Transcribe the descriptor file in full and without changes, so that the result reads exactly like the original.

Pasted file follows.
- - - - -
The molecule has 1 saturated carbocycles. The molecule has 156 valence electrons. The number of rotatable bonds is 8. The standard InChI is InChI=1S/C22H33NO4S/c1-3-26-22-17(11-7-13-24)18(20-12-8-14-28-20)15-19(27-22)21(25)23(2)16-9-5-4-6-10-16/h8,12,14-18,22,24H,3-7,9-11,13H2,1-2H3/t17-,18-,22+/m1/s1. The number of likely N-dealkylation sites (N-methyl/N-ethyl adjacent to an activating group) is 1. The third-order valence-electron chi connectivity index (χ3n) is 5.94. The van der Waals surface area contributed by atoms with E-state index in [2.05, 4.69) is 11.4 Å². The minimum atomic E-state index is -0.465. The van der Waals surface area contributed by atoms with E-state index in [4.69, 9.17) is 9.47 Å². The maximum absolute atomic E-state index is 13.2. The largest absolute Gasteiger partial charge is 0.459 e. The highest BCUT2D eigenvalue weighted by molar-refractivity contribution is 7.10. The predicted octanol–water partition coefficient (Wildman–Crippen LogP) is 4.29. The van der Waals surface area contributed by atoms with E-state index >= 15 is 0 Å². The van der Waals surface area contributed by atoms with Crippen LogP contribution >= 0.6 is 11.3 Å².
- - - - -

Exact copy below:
The molecule has 1 saturated carbocycles. The molecule has 156 valence electrons. The number of rotatable bonds is 8. The standard InChI is InChI=1S/C22H33NO4S/c1-3-26-22-17(11-7-13-24)18(20-12-8-14-28-20)15-19(27-22)21(25)23(2)16-9-5-4-6-10-16/h8,12,14-18,22,24H,3-7,9-11,13H2,1-2H3/t17-,18-,22+/m1/s1. The number of likely N-dealkylation sites (N-methyl/N-ethyl adjacent to an activating group) is 1. The third-order valence-electron chi connectivity index (χ3n) is 5.94. The van der Waals surface area contributed by atoms with E-state index in [2.05, 4.69) is 11.4 Å². The minimum atomic E-state index is -0.465. The van der Waals surface area contributed by atoms with E-state index in [4.69, 9.17) is 9.47 Å². The maximum absolute atomic E-state index is 13.2. The largest absolute Gasteiger partial charge is 0.459 e. The highest BCUT2D eigenvalue weighted by molar-refractivity contribution is 7.10. The predicted octanol–water partition coefficient (Wildman–Crippen LogP) is 4.29. The van der Waals surface area contributed by atoms with E-state index >= 15 is 0 Å². The van der Waals surface area contributed by atoms with Crippen LogP contribution >= 0.6 is 11.3 Å².